Angelika Amon

Angelika Amon

(1967 - 2020) Kathleen and Curtis Marble Professor of Cancer Research; Investigator, Howard Hughes Medical Institute

Angelika Amon's lab examines cell growth and division, and how errors in this process contribute to cancer and aging.



Erica Burds



Assistant Phone

Angelika Amon passed away on October 29, 2020. This page will continue to be maintained as her lab members complete their work.


  • PhD, 1993, University of Vienna
  • BS, 1989, Biology, University of Vienna

Research Summary

The Amon lab studies cell growth and division. They investigate how macromolecule biosynthesis is coordinated with cell division, and how chromosome segregation is is regulated by intracellular and extracellular cues. They also analyze the consequences of chromosome mis-segregation on cell and organismal physiology, and how these repercussions can lead to cancer and aging.


  • Nakasone Award, Human Frontier Science Program, 2020
  • Breakthrough Prize in Life Sciences, 2019
  • Vilcek Foundation Prize in Biomedical Science, 2019
  • American Academy of Arts and Sciences, Member, 2017
  • Elected Foreign Associate to EMBO, 2015
  • Elected Foreign Associate to the Austrian Academy of Sciences, 2015
  • Genetics Society of America Medal, 2014
  • Ernst Jung Prize for Medicine, 2013
  • National Academy of Sciences, Member, 2010
  • National Academy of Sciences Award in Molecular Biology, 2008
  • Paul Marks Prize, 2007
  • ASBMB Amgen Award, 2007
  • Alan T. Waterman Award, 2003
  • Eli Lilly and Company Research Award, 2003
  • Howard Hughes Medical Institute, HHMI Investigator, 2000

Key Publications

  1. Chromosome Mis-segregation Generates Cell-Cycle-Arrested Cells with Complex Karyotypes that Are Eliminated by the Immune System. Santaguida, S, Richardson, A, Iyer, DR, M'Saad, O, Zasadil, L, Knouse, KA, Wong, YL, Rhind, N, Desai, A, Amon, A et al.. 2017. Dev Cell 41, 638-651.e5.
    doi: 10.1016/j.devcel.2017.05.022PMID:28633018
  2. Aneuploidy Causes Non-genetic Individuality. Beach, RR, Ricci-Tam, C, Brennan, CM, Moomau, CA, Hsu, PH, Hua, B, Silberman, RE, Springer, M, Amon, A. 2017. Cell 169, 229-242.e21.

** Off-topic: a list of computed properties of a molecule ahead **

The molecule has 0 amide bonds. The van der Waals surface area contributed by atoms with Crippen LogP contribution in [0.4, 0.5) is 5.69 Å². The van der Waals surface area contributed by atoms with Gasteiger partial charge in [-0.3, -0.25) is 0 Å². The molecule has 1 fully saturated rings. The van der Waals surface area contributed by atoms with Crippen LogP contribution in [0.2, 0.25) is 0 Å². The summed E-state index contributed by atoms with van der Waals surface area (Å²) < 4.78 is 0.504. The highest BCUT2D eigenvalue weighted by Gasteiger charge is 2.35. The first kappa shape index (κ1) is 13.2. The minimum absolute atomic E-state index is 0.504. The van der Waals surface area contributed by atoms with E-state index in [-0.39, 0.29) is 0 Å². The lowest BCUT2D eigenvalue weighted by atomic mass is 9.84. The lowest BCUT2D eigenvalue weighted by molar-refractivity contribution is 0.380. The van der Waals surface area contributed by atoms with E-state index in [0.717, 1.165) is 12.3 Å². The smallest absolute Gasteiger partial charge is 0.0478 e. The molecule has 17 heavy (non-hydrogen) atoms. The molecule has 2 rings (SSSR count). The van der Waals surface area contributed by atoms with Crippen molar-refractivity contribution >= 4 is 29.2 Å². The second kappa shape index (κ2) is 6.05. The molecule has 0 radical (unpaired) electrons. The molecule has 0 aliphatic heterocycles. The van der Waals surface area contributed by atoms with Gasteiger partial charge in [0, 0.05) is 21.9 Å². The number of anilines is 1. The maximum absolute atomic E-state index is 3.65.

doi: 10.1016/j.cell.2017.03.021PMID:28388408
  3. Single-chromosome Gains Commonly Function as Tumor Suppressors. Sheltzer, JM, Ko, JH, Replogle, JM, Habibe Burgos, NC, Chung, ES, Meehl, CM, Sayles, NM, Passerini, V, Storchova, Z, Amon, A et al.. 2017. Cancer Cell 31, 240-255.
    doi: 10.1016/j.ccell.2016.12.004PMID:28089890
  4. Spatial signals link exit from mitosis to spindle position. Falk, JE, Tsuchiya, D, Verdaasdonk, J, Lacefield, S, Bloom, K, Amon, A. 2016. Elife 5, .
    doi: 10.7554/eLife.14036PMID:27166637
  5. Regulated Formation of an Amyloid-like Translational Repressor Governs Gametogenesis. Berchowitz, LE, Kabachinski, G, Walker, MR, Carlile, TM, Gilbert, WV, Schwartz, TU, Amon, A. 2015. Cell 163, 406-18.
    doi: 10.1016/j.cell.2015.08.060PMID:26411291

Recent Publications

  1. Cell size is a determinant of stem cell potential during aging. Lengefeld, J, Cheng, CW, Maretich, P, Blair, M, Hagen, H, McReynolds, MR, Sullivan, E, Majors, K, Roberts, C, Kang, JH et al.. 2021. Sci Adv 7, eabk0271.
    doi: 10.1126/sciadv.abk0271PMID:34767451
  2. Decreasing mitochondrial RNA polymerase activity reverses biased inheritance of hypersuppressive mtDNA. Corbi, D, Amon, A. 2021. PLoS Genet 17, e1009808.
    doi: 10.1371/journal.pgen.1009808PMID:34665800
  3. Clonal selection of stable aneuploidies in progenitor cells drives high-prevalence tumorigenesis. Trakala, M, Aggarwal, M, Sniffen, C, Zasadil, L, Carroll, A, Ma, D, Su, XA, Wangsa, D, Meyer, A, Sieben, CJ et al.. 2021. Genes Dev 35, 1079-1092.
    doi: 10.1101/gad.348341.121PMID:34266888
  4. Cell adaptation to aneuploidy by the environmental stress response dampens induction of the cytosolic unfolded-protein response. Kane, AJ, Brennan, CM, Xu, AE, Solís, EJ, Terhorst, A, Denic, V, Amon, A. 2021. Mol Biol Cell 32, 1557-1564.
    doi: 10.1091/mbc.E21-03-0104PMID:34191542
  5. RAD21 is a driver of chromosome 8 gain in Ewing sarcoma to mitigate replication stress. Su, XA, Ma, D, Parsons, JV, Replogle, JM, Amatruda, JF, Whittaker, CA, Stegmaier, K, Amon, A. 2021. Genes Dev 35, 556-572.
    doi: 10.1101/gad.345454.120PMID:33766983
  6. Cross-compartment signal propagation in the mitotic exit network. Zhou, X, Li, W, Liu, Y, Amon, A. 2021. Elife 10, .
    doi: 10.7554/eLife.63645PMID:33481703
  7. Aneuploidy increases resistance to chemotherapeutics by antagonizing cell division. Replogle, JM, Zhou, W, Amaro, AE, McFarland, JM, Villalobos-Ortiz, M, Ryan, J, Letai, A, Yilmaz, O, Sheltzer, J, Lippard, SJ et al.. 2020. Proc Natl Acad Sci U S A 117, 30566-30576.
    doi: 10.1073/pnas.2009506117PMID:33203674
  8. The environmental stress response causes ribosome loss in aneuploid yeast cells. Terhorst, A, Sandikci, A, Keller, A, Whittaker, CA, Dunham, MJ, Amon, A. 2020. Proc Natl Acad Sci U S A 117, 17031-17040.
    doi: 10.1073/pnas.2005648117PMID:32632008
  9. Spindle pole bodies function as signal amplifiers in the Mitotic Exit Network. Campbell, IW, Zhou, X, Amon, A. 2020. Mol Biol Cell 31, 906-916.
    doi: 10.1091/mbc.E19-10-0584PMID:32074005
  10. Relevance and Regulation of Cell Density. Neurohr, GE, Amon, A. 2020. Trends Cell Biol 30, 213-225.
    doi: 10.1016/j.tcb.2019.12.006PMID:31980346
More Publications










Photo credit: Samara Vise